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Title: Design of passive compliant end-effectors for robotic and autonomous train fluid servicing
Authors: Eshraghi, Kourosh
Advisors: Mares, C
Wang, M
Keywords: Compliant end-effector;Peg-in-Hole;Robot wrist;Robotic servicing;Robust design
Issue Date: 2023
Publisher: Brunel University London
Abstract: Due to the ongoing increase in UK rail traffic, train maintenance automation is becoming essential in meeting the future demands of the industry. The issue is that current industrial robotics are not readily suited for train maintenance in outdoor/unstructured applications. To perform useful work, the robot must interact with the train parts, this can include various tasks such as insertion, latching, griping etc. There will always be some misalignment in the autonomous mating of these parts, using a completely rigid robot will cause failures, especially in tight clearance scenarios. The robot or workpiece must be flexible to facilitate smooth interaction with relaxed contact forces and robot payload, reducing overall cost and safety requirements. Compliant mechanisms and end-effectors are inherently flexible and cheap however, existing literature and solutions are only suitable for robotic tasks with small misalignments (<2mm) and basic mating geometry. Our application of train fluid servicing includes more complicated tasks and geometries with misalignment upto 15 mm and 5 deg. The existing literature uses simplified analytical modelling and trial-and-error design approaches which are outdated and in our case impractical. This thesis uses more modern and practical techniques to structure the design of compliant mechanisms in passive compliance applications with large misalignments and applications of train fluid servicing. We hypothesise that such a design problem is always distinguished by some kind of uncertainty (i.e. misalignments) which manifests itself into loads and displacement. In this manner, Robust Engineering Design (RED) methodologies are formulated to solve the general design issue. The approach includes Pseudo Rigid Body Modelling (PRBM) and Finite Element Analysis (FEA) for large deformation and contact modelling. This was accurate in payload prediction between 5-12% of the physical results. We were successful in enabling a range of largely misaligned automated fluid coupling while significantly reducing robot payload for cam and groove type (CET) fluid couplings. A special mechanism was developed to aid the gripping of fluid port caps with standard grippers. Performance charts were produced to convey design insight. Contributions of this thesis are: 1. A unique outlook and new higher-level framework for passive compliance design with RED methodologies 2. Developing and evaluating design and modelling tools necessary for large misalignment and complex contact scenarios in train fluid servicing tasks 3. Design and parametric insight of new compliant end effectors for train fluid servicing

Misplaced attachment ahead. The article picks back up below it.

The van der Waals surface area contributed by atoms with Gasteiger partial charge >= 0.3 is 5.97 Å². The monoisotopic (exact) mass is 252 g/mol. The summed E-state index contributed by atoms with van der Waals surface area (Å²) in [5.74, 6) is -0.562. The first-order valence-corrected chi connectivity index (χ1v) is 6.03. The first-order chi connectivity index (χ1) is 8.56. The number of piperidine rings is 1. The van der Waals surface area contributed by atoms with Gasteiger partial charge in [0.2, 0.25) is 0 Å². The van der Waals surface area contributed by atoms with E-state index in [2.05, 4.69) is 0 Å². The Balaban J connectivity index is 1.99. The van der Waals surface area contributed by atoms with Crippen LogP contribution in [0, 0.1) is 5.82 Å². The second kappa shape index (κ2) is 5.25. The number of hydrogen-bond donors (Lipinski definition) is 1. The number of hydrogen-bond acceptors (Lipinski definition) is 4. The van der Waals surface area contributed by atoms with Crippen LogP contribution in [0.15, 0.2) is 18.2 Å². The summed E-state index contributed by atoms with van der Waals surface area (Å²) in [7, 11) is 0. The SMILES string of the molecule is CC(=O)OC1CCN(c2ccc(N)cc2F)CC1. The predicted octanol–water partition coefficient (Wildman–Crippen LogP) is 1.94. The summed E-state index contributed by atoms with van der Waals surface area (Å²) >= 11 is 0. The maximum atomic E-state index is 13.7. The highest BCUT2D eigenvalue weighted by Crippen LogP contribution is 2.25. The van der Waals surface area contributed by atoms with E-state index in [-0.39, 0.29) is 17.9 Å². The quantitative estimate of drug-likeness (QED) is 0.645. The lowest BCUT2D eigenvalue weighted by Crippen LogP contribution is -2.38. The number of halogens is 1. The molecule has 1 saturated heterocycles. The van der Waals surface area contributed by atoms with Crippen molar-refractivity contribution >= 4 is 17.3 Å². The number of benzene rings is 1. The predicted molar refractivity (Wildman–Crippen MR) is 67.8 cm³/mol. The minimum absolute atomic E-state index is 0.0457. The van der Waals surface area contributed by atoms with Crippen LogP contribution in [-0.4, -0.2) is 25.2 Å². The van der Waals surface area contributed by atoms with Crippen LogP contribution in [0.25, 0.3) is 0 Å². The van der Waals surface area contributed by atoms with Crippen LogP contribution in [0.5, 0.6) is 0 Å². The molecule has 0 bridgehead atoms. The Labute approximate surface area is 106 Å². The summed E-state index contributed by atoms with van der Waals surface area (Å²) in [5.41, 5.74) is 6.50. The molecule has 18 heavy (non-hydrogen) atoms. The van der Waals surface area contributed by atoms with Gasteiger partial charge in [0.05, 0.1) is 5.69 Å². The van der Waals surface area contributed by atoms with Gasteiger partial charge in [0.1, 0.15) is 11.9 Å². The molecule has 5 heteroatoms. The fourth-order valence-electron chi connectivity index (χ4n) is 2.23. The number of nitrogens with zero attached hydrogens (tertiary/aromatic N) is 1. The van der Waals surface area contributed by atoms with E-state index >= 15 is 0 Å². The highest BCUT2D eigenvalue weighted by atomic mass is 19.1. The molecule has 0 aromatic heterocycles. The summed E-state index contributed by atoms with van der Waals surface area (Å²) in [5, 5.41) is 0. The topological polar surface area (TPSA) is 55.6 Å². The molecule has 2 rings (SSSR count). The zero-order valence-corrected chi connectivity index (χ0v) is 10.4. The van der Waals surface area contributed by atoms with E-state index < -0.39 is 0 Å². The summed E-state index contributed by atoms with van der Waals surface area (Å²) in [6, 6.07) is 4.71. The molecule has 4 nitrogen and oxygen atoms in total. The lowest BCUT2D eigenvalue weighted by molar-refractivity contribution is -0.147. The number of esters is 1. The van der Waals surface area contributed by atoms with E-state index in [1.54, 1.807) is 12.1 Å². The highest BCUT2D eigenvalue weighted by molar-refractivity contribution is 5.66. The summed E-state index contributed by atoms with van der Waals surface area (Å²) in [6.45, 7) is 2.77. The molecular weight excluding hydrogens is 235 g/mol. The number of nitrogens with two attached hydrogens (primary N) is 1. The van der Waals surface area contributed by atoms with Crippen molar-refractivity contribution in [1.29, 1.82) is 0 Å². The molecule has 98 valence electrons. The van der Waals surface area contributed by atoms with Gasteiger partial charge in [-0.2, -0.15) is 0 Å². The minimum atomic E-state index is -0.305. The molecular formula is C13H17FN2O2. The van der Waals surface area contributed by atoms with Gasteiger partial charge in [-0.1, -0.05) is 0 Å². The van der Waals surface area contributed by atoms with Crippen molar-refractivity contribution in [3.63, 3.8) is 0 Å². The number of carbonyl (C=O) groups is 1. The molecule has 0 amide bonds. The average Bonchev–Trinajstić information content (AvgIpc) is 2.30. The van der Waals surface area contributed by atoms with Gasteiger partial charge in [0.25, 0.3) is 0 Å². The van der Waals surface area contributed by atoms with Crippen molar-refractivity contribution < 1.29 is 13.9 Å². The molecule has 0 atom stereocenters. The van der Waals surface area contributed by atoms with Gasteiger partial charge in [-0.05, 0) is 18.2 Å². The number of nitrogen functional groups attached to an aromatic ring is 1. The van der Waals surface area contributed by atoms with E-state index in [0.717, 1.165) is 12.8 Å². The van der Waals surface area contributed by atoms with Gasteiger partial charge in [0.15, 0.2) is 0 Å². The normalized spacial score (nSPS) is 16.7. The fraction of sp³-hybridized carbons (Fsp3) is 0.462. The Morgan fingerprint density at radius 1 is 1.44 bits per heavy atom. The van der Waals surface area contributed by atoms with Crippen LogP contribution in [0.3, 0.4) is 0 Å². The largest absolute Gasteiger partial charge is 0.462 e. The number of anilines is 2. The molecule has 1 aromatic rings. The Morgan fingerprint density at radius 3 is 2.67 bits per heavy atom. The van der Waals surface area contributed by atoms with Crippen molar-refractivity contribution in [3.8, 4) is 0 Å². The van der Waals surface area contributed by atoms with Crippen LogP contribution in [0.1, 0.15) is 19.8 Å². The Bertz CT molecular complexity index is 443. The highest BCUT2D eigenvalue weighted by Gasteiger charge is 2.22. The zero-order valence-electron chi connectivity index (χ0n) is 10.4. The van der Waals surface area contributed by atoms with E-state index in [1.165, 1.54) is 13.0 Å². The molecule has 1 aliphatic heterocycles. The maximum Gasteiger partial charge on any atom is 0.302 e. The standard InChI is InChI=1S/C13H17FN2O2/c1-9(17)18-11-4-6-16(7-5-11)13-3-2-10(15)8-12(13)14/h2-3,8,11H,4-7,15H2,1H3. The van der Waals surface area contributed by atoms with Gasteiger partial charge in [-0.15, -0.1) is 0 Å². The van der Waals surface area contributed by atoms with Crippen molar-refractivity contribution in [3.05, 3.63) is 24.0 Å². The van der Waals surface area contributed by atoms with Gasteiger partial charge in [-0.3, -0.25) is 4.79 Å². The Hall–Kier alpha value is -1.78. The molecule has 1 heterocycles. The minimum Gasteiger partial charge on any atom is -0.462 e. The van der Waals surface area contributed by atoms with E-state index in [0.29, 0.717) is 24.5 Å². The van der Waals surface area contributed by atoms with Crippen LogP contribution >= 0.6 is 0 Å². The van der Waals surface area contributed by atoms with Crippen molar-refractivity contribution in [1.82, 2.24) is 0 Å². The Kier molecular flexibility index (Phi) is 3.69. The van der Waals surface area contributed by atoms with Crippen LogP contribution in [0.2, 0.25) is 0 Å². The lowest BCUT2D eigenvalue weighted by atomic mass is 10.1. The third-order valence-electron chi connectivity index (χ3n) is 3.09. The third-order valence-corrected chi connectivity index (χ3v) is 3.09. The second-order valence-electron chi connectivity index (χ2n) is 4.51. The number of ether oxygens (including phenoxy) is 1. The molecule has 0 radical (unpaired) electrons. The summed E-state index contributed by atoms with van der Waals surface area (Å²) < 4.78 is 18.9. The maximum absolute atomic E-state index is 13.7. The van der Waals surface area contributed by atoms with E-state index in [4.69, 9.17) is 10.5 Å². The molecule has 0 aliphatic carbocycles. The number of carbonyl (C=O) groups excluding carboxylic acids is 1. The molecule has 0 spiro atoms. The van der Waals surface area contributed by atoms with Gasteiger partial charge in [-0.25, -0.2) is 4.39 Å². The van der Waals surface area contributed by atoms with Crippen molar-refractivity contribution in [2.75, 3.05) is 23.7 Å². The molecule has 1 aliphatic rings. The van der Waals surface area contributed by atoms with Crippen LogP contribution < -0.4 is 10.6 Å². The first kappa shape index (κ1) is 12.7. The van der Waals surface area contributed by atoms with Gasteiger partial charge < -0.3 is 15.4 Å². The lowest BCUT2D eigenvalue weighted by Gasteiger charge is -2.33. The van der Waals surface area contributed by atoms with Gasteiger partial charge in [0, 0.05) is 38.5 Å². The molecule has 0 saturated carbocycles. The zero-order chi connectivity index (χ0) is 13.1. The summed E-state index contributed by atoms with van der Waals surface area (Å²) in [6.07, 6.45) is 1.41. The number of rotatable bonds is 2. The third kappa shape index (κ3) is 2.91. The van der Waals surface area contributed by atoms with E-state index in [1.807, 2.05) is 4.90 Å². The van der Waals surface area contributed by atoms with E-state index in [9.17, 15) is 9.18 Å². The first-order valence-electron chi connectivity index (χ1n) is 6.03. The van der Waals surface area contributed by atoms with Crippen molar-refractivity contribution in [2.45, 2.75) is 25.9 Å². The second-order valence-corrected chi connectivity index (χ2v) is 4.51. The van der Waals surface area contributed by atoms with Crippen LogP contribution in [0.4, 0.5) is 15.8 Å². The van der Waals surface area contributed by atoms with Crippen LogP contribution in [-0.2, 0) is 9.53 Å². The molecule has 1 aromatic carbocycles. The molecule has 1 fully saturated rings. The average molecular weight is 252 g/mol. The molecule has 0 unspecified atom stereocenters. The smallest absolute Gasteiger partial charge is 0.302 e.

Description: This thesis was submitted for the award of Doctor of Philosophy and was awarded by Brunel University London
Appears in Collections:Mechanical and Aerospace Engineering
Dept of Mechanical and Aerospace Engineering Theses

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